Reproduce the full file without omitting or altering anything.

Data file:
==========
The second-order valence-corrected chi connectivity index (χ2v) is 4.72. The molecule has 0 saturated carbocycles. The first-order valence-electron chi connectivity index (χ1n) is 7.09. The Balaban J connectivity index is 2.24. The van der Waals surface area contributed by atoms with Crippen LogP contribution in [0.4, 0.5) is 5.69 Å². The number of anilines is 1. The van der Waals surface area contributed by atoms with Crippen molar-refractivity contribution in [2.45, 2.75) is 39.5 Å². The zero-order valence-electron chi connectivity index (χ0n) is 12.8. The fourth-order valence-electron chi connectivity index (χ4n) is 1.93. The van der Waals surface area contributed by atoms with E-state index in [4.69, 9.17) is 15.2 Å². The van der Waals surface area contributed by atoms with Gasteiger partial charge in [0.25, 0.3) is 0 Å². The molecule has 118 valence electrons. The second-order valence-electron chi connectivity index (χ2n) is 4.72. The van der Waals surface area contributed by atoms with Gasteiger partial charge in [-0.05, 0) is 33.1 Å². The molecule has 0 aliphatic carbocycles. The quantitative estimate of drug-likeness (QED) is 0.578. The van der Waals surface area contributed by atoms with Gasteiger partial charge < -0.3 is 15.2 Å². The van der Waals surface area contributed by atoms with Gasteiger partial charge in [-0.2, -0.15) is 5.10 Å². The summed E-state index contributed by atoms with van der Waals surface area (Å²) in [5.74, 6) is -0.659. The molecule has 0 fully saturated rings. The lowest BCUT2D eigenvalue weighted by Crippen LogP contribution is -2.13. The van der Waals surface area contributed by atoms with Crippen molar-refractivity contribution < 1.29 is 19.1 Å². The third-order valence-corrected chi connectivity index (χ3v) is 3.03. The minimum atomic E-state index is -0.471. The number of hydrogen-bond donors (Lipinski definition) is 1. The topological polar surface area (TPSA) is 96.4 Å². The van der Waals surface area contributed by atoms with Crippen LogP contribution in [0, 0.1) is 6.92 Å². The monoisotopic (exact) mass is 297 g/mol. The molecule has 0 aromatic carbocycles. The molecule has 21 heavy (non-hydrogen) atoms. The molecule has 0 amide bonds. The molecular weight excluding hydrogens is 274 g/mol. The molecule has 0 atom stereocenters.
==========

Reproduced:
The second-order valence-corrected chi connectivity index (χ2v) is 4.72. The molecule has 0 saturated carbocycles. The first-order valence-electron chi connectivity index (χ1n) is 7.09. The Balaban J connectivity index is 2.24. The van der Waals surface area contributed by atoms with Crippen LogP contribution in [0.4, 0.5) is 5.69 Å². The number of anilines is 1. The van der Waals surface area contributed by atoms with Crippen molar-refractivity contribution in [2.45, 2.75) is 39.5 Å². The zero-order valence-electron chi connectivity index (χ0n) is 12.8. The fourth-order valence-electron chi connectivity index (χ4n) is 1.93. The van der Waals surface area contributed by atoms with E-state index in [4.69, 9.17) is 15.2 Å². The van der Waals surface area contributed by atoms with Gasteiger partial charge in [0.25, 0.3) is 0 Å². The molecule has 118 valence electrons. The second-order valence-electron chi connectivity index (χ2n) is 4.72. The van der Waals surface area contributed by atoms with Gasteiger partial charge in [-0.05, 0) is 33.1 Å². The molecule has 0 aliphatic carbocycles. The quantitative estimate of drug-likeness (QED) is 0.578. The van der Waals surface area contributed by atoms with Gasteiger partial charge < -0.3 is 15.2 Å². The van der Waals surface area contributed by atoms with Gasteiger partial charge in [-0.2, -0.15) is 5.10 Å². The summed E-state index contributed by atoms with van der Waals surface area (Å²) in [5.74, 6) is -0.659. The molecule has 0 fully saturated rings. The lowest BCUT2D eigenvalue weighted by Crippen LogP contribution is -2.13. The van der Waals surface area contributed by atoms with Crippen molar-refractivity contribution < 1.29 is 19.1 Å². The third-order valence-corrected chi connectivity index (χ3v) is 3.03. The minimum atomic E-state index is -0.471. The number of hydrogen-bond donors (Lipinski definition) is 1. The topological polar surface area (TPSA) is 96.4 Å². The van der Waals surface area contributed by atoms with Crippen LogP contribution in [0, 0.1) is 6.92 Å². The monoisotopic (exact) mass is 297 g/mol. The molecule has 0 aromatic carbocycles. The molecule has 21 heavy (non-hydrogen) atoms. The molecule has 0 amide bonds. The molecular weight excluding hydrogens is 274 g/mol. The molecule has 0 atom stereocenters.